One embodiment scans a smaller ablation area by moving the beam without moving the probe. Large areas may be scanned by moving the beam over a first area, and then stepping the probe to second portion of the large area and then scanning the beam over the second area, and so on. The scanning may be by beam deflecting mirrors mounted on piezoelectric actuators (see “Scanned Small Spot Ablation With A High-Rep-Rate” U.S. Provisional Patent Applications, Ser. No. 60/471,972, Docket No. ABI-6; filed May 20, 2003; which is incorporated by reference herein). In one embodiment, the system actuators scan over a larger region but with the ablation beam only enabled to ablate portions with defined color and/or area. In other embodiments a combination of time and, area and/or color, can be preset, e.g., to allow evaluation after a prescribed time.

Information of such a system and other information on ablation systems are given in co-pending provisional applications listed in the following paragraphs (which are also at least partially co-owned by, or exclusively licensed to, the owners hereof) and are hereby incorporated by reference herein (provisional applications listed by docket number., title and United States Provisional Patent Applications, Serial number):

Docket Number ABI-1 “Laser Machining” U.S. Provisional Patent Applications, Ser. No. 60/471,922; Docket No. ABI-4 “Camera Containing Medical Tool” U.S. Provisional Patent Applications, Ser. No. 60/472,071; Docket No. ABI-6 “Scanned Small Spot Ablation With A High-Rep-Rate” U.S. Provisional Patent Applications, Ser. No. 60/471,972; and Docket No. ABI-7 “Stretched Optical Pulse Amplification and Compression”, U.S. Provisional Patent Applications, Ser. No. 60/471,971, were filed May 20, 2003;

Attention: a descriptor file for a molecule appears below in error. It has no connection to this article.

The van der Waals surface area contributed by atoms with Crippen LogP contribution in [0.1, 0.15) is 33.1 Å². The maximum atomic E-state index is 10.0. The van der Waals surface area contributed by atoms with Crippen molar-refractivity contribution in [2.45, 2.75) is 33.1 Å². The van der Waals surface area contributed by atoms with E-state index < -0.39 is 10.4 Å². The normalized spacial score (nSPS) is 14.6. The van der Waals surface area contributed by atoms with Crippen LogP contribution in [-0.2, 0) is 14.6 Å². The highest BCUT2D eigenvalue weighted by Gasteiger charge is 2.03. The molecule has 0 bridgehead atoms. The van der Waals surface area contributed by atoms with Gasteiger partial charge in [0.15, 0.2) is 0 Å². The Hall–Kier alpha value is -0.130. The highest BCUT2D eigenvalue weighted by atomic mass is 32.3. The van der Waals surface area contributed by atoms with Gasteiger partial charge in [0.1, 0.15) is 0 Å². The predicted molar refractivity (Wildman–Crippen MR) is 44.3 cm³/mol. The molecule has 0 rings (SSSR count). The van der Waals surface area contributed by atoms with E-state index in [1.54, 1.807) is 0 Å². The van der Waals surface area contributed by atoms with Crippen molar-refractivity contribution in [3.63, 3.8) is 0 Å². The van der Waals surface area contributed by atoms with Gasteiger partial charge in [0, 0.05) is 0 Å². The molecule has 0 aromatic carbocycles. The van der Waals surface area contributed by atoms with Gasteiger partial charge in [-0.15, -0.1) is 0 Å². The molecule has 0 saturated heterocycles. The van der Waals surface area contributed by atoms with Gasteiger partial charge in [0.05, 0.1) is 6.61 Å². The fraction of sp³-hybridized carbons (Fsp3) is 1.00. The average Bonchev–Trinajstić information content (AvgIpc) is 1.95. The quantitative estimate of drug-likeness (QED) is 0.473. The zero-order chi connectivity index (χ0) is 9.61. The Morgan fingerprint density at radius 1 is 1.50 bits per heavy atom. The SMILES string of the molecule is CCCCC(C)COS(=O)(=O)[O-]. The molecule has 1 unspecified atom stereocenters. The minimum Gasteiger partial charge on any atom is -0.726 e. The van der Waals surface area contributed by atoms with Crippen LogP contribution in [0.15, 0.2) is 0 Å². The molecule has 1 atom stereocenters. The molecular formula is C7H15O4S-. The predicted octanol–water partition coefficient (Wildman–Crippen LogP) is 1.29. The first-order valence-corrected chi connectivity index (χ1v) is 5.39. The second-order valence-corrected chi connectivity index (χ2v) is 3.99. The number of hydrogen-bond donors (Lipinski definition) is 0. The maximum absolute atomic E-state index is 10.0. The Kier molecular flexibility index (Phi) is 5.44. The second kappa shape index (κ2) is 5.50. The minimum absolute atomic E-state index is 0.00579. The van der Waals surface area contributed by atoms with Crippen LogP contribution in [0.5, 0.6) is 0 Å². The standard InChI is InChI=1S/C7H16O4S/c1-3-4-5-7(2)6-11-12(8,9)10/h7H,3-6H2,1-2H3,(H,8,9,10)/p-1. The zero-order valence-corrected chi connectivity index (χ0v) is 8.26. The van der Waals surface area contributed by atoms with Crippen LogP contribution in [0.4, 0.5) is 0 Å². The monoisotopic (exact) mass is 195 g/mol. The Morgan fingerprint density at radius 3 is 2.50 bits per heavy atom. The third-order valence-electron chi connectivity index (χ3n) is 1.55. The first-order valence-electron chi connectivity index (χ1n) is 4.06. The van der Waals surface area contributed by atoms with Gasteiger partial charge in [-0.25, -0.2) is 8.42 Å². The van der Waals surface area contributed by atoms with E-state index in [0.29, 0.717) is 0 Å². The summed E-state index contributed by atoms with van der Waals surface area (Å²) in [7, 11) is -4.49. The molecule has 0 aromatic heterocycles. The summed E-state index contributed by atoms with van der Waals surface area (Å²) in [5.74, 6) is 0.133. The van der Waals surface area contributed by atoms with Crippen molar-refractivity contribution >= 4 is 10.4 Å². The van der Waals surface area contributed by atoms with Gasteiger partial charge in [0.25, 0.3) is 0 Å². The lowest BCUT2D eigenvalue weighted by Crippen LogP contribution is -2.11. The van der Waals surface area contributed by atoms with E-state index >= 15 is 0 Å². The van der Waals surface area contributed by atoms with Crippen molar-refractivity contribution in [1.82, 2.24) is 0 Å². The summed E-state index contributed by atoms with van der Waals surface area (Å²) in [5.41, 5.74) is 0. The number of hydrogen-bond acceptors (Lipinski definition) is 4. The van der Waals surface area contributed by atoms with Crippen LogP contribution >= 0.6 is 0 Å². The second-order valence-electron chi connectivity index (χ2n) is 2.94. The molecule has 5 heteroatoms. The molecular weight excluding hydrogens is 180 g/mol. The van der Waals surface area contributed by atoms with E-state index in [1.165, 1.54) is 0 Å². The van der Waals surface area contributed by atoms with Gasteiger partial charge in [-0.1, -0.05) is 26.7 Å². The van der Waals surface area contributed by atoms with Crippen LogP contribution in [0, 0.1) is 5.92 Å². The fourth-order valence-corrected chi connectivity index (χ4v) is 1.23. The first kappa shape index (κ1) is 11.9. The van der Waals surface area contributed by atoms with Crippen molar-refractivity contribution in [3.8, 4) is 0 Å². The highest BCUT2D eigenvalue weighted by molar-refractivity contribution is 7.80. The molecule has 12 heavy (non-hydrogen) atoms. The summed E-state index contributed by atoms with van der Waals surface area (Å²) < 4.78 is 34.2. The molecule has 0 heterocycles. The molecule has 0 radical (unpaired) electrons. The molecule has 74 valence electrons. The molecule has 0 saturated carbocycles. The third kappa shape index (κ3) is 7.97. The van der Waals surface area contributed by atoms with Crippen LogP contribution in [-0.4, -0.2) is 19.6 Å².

Docket No. ABI-8 “Controlling Repetition Rate Of Fiber Amplifier” U.S. Provisional Patent Applications, Ser. No. 60/494,102; Docket No. ABI-9 “Controlling Pulse Energy Of A Fiber Amplifier By Controlling Pump Diode Current” U.S. Provisional Patent Applications, Ser. No. 60/494,275; Docket No. ABI-10 “Pulse Energy Adjustment For Changes In Ablation Spot Size” U.S. Provisional Patent Applications, Ser. No. 60/494,274; Docket No. ABI-11 “Ablative Material Removal With A Preset Removal Rate or Volume or Depth” U.S. Provisional Patent Applications, Ser. No. 60/494,273; Docket No. ABI-12 “Fiber Amplifier With A Time Between Pulses Of A Fraction Of The Storage Lifetime”; Docket No. ABI-13 “Man-Portable Optical Ablation System” U.S. Provisional Patent Applications, Ser. No. 60/494,321; Docket No. ABI-14 “Controlling Temperature Of A Fiber Amplifier By Controlling Pump Diode Current” U.S. Provisional Patent Applications, Ser. No. 60/494,322; Docket No. ABI-16 “Enabling Or Blocking The Emission Of An Ablation Beam Based On Color Of Target Area” U.S. Provisional Patent Applications, Ser. No. 60/494,172; Docket no. ABI-17 “Remotely-Controlled Ablation of Surfaces” U.S. Provisional Patent Applications, Ser. No. 60/494,276 and Docket No. ABI-18 “Ablation Of A Custom Shaped Area” U.S. Provisional Patent Applications, Ser. No. 60/494,180; were filed Aug. 11, 2003. Docket No. ABI-19 “High-Power-Optical-Amplifier Using A Number Of Spaced, Thin Slabs” U.S. Provisional Patent Applications, Ser. No. 60/497,404 was filed Aug. 22, 2003;